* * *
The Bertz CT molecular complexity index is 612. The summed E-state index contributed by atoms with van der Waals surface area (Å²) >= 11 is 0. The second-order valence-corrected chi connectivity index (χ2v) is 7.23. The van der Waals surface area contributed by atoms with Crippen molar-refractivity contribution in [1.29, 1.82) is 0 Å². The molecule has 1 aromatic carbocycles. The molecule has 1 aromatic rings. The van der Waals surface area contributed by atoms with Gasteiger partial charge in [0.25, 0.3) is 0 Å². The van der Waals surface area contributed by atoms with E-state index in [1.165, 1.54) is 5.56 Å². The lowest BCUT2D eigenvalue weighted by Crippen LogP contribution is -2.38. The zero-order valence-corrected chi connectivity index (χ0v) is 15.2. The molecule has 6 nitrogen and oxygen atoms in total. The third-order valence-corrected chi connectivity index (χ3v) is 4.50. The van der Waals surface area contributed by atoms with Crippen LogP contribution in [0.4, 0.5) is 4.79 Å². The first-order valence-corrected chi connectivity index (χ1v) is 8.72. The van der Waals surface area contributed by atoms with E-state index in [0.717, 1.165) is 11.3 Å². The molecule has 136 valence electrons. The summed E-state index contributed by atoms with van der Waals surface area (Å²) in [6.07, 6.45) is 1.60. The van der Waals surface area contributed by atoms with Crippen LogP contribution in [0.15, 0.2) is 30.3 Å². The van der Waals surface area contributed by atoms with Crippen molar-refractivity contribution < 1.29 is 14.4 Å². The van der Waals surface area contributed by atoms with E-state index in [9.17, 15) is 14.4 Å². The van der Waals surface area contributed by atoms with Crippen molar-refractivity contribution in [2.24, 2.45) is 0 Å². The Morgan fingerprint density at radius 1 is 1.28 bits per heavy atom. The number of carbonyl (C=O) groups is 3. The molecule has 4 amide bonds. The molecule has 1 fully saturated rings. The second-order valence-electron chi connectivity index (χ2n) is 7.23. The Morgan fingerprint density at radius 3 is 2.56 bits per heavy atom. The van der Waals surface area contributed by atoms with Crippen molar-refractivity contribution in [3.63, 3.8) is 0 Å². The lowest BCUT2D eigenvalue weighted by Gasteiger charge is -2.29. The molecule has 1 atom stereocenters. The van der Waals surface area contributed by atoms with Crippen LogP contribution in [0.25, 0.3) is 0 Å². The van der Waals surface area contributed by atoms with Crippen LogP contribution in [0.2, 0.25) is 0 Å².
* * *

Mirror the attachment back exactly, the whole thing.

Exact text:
The Bertz CT molecular complexity index is 612. The summed E-state index contributed by atoms with van der Waals surface area (Å²) >= 11 is 0. The second-order valence-corrected chi connectivity index (χ2v) is 7.23. The van der Waals surface area contributed by atoms with Crippen molar-refractivity contribution in [1.29, 1.82) is 0 Å². The molecule has 1 aromatic carbocycles. The molecule has 1 aromatic rings. The van der Waals surface area contributed by atoms with Gasteiger partial charge in [0.25, 0.3) is 0 Å². The van der Waals surface area contributed by atoms with E-state index in [1.165, 1.54) is 5.56 Å². The lowest BCUT2D eigenvalue weighted by Crippen LogP contribution is -2.38. The zero-order valence-corrected chi connectivity index (χ0v) is 15.2. The molecule has 6 nitrogen and oxygen atoms in total. The third-order valence-corrected chi connectivity index (χ3v) is 4.50. The van der Waals surface area contributed by atoms with Crippen LogP contribution in [0.4, 0.5) is 4.79 Å². The first-order valence-corrected chi connectivity index (χ1v) is 8.72. The van der Waals surface area contributed by atoms with E-state index in [0.717, 1.165) is 11.3 Å². The molecule has 136 valence electrons. The summed E-state index contributed by atoms with van der Waals surface area (Å²) in [6.07, 6.45) is 1.60. The van der Waals surface area contributed by atoms with Crippen LogP contribution in [0.15, 0.2) is 30.3 Å². The van der Waals surface area contributed by atoms with Crippen molar-refractivity contribution < 1.29 is 14.4 Å². The van der Waals surface area contributed by atoms with E-state index in [9.17, 15) is 14.4 Å². The van der Waals surface area contributed by atoms with Crippen molar-refractivity contribution in [2.24, 2.45) is 0 Å². The Morgan fingerprint density at radius 1 is 1.28 bits per heavy atom. The number of carbonyl (C=O) groups is 3. The molecule has 4 amide bonds. The molecule has 1 fully saturated rings. The second-order valence-electron chi connectivity index (χ2n) is 7.23. The Morgan fingerprint density at radius 3 is 2.56 bits per heavy atom. The van der Waals surface area contributed by atoms with Crippen molar-refractivity contribution in [3.63, 3.8) is 0 Å². The lowest BCUT2D eigenvalue weighted by Gasteiger charge is -2.29. The molecule has 1 atom stereocenters. The van der Waals surface area contributed by atoms with Crippen LogP contribution in [0.25, 0.3) is 0 Å². The van der Waals surface area contributed by atoms with Crippen LogP contribution in [0.2, 0.25) is 0 Å².